[WARNING: Post includes graphic images]
It may seem sacrilegious to travel all the way to Italy and waste a meal by eating at McDonald’s, but when said McDonald’s was built on the spot where Mussolini’s corpse was defiled by an angry mob, it’s worth sacrificing some flavor for a taste of history.
You may have seen the famous gory images of Benito Mussolini and his fascist compatriots dangling from the rafters of an Esso gas station. The story of how furious citizens vented their rage on his carcass is so well known that it was even a punch line on the show Friends: Joey underscores his grandmother’s temper by claiming she was the sixth person to spit on Mussolini’s body. It also inspired the lyrics of a song called “Osama Bin Laden As The Crucified Christ” by one of my favorite bands, Against Me!:
You’re gonna hang like Benito from the Esso rafters
Hang like Clara with her skull caved in
Hang like a cross around my neck
You’re gonna hang, you’re gonna hang
It was while listening to that song one day that I wondered where that Esso station was, and if I could visit it on my upcoming trip to Milan. I dove into Mussolini research and learned the backstory about how and why he ended up at that specific Esso station.
Here’s the extremely condensed version:
While Benito Mussolini was disturbingly popular for much of his political career, by the end of his reign he was—to put it mildly—not well-liked. After basically coining the term “fascism” he provided a vivid and tangible definition of it as Italy’s prime minister. He removed his political opponents with assassinations and a secret police force, he consolidated power with a series of new laws, he waged war with chemical weapons and put people in concentration camps, and he banned contraception so he could increase the population in case he needed more soldiers.
Mussolini ultimately proved to be the Muddy Waters to Hitler’s Led Zeppelin, inspiring the latter to take fascism to even more horrific levels. Even though the two dictators initially didn’t get along, they would go on to have each other’s backs during World War II. By 1943, though, the Russian army had destroyed the Italian army on the eastern front and the Allies had taken Sicily. Mussolini was ousted from power and he escaped to Germany, but Hitler ordered him to return to northern Italy and run a toothless but symbolic puppet regime. Brutal fighting broke out between fascists and partisan forces around the country. The Germans moved in to try and maintain control, but small cells of guerrillas engaged in a terror campaign against them.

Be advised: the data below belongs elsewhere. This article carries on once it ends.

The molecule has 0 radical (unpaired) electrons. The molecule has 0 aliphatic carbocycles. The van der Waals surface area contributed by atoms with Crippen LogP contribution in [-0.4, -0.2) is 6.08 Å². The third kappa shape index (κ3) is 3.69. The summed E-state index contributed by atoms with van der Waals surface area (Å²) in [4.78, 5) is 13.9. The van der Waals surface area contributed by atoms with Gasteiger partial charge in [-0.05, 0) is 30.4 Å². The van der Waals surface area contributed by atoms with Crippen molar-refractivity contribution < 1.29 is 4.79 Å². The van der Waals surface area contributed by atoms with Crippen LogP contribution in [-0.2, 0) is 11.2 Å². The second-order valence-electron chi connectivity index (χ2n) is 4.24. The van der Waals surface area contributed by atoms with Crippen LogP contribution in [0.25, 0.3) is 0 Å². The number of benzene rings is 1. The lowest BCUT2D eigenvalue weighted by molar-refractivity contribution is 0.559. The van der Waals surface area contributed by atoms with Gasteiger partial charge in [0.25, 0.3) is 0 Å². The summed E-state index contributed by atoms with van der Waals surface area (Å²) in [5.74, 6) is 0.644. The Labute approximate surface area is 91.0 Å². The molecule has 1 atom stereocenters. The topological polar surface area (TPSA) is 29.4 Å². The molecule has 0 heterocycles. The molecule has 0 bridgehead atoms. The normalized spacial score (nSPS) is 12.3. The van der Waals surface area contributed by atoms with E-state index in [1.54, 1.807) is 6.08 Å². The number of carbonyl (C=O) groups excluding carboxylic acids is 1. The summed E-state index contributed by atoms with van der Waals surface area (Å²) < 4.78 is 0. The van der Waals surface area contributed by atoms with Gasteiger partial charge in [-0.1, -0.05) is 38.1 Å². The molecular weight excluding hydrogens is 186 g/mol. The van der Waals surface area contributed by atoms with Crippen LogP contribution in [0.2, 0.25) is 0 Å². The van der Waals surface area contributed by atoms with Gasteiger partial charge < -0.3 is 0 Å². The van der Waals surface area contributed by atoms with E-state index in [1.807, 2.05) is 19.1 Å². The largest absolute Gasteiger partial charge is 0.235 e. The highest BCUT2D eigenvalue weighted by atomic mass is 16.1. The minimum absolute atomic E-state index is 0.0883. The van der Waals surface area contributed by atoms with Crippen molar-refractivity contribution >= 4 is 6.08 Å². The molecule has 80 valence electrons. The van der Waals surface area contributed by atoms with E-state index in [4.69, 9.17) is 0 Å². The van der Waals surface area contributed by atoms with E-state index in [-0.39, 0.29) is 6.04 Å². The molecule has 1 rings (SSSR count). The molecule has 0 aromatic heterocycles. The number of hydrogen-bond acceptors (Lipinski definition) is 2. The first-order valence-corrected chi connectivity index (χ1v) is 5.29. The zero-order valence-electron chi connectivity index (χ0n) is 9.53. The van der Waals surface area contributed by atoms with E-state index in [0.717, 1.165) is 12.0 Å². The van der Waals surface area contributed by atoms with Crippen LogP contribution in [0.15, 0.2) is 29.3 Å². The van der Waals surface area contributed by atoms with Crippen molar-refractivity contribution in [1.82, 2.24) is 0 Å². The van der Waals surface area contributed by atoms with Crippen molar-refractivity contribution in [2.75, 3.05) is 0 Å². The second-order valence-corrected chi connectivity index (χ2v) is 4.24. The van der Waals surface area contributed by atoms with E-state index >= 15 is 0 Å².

And that brings us to a fateful day in August of 1944, when a group of partisans in Milan blew up a German truck. The Germans couldn’t let the deed go unpunished, so they ordered the local Italian military police to pull 15 anti-fascists out of a local prison. They executed the prisoners and left their crumpled bodies in the middle of Piazzale Loreto, a bustling town square in the northeast part of the city. It was intended to frighten the locals into submission but Mussolini knew it would have the opposite effect. When he was told about the slaughter he reportedly said, “We will pay dearly for the blood of Piazzale Loreto.”
I rarely say this about Mussolini, but—in this particular instance—he was so right.
When the Allies advanced into northern Italy, the Germans retreated and the partisans declared an uprising. 61-year-old Benito and his 33-year-old mistress Clara Petacci attempted to flee to Switzerland in a German convoy, but partisans stopped them near Lake Como. They shot Benito and Clara along with 26 of their fascist traveling partners.